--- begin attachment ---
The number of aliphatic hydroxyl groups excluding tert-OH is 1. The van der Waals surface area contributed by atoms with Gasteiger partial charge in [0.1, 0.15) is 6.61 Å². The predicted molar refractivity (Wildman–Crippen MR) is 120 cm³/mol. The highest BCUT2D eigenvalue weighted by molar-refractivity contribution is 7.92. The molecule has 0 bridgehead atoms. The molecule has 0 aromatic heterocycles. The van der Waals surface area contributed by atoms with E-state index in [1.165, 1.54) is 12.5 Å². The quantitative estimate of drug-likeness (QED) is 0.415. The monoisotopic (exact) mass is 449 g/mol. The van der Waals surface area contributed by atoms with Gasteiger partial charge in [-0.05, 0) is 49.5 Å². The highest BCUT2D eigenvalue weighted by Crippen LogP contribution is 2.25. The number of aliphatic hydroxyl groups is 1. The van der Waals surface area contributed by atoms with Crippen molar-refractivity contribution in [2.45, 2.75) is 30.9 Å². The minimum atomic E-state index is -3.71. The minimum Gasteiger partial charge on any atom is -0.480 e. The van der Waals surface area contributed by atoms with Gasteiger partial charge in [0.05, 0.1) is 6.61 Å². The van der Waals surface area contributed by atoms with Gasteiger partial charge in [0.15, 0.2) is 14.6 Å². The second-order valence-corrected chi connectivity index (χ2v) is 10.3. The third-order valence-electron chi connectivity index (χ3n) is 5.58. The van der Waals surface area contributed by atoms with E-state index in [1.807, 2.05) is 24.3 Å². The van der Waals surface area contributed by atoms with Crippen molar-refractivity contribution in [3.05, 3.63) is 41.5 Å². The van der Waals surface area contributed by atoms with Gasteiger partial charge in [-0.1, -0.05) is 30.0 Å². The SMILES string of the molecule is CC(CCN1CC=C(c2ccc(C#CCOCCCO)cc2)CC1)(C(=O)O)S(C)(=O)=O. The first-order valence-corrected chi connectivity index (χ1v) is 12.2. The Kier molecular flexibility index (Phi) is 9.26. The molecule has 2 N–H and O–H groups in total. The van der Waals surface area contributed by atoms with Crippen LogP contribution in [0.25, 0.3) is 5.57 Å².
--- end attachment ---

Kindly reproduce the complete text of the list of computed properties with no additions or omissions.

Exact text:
The number of aliphatic hydroxyl groups excluding tert-OH is 1. The van der Waals surface area contributed by atoms with Gasteiger partial charge in [0.1, 0.15) is 6.61 Å². The predicted molar refractivity (Wildman–Crippen MR) is 120 cm³/mol. The highest BCUT2D eigenvalue weighted by molar-refractivity contribution is 7.92. The molecule has 0 bridgehead atoms. The molecule has 0 aromatic heterocycles. The van der Waals surface area contributed by atoms with E-state index in [1.165, 1.54) is 12.5 Å². The quantitative estimate of drug-likeness (QED) is 0.415. The monoisotopic (exact) mass is 449 g/mol. The van der Waals surface area contributed by atoms with Gasteiger partial charge in [-0.05, 0) is 49.5 Å². The highest BCUT2D eigenvalue weighted by Crippen LogP contribution is 2.25. The number of aliphatic hydroxyl groups is 1. The van der Waals surface area contributed by atoms with Crippen molar-refractivity contribution in [2.45, 2.75) is 30.9 Å². The minimum atomic E-state index is -3.71. The minimum Gasteiger partial charge on any atom is -0.480 e. The van der Waals surface area contributed by atoms with Gasteiger partial charge in [0.05, 0.1) is 6.61 Å². The van der Waals surface area contributed by atoms with Gasteiger partial charge in [0.15, 0.2) is 14.6 Å². The second-order valence-corrected chi connectivity index (χ2v) is 10.3. The third-order valence-electron chi connectivity index (χ3n) is 5.58. The van der Waals surface area contributed by atoms with E-state index in [1.807, 2.05) is 24.3 Å². The van der Waals surface area contributed by atoms with Crippen molar-refractivity contribution in [3.05, 3.63) is 41.5 Å². The van der Waals surface area contributed by atoms with Gasteiger partial charge in [-0.1, -0.05) is 30.0 Å². The SMILES string of the molecule is CC(CCN1CC=C(c2ccc(C#CCOCCCO)cc2)CC1)(C(=O)O)S(C)(=O)=O. The first-order valence-corrected chi connectivity index (χ1v) is 12.2. The Kier molecular flexibility index (Phi) is 9.26. The molecule has 2 N–H and O–H groups in total. The van der Waals surface area contributed by atoms with Crippen LogP contribution in [0.25, 0.3) is 5.57 Å².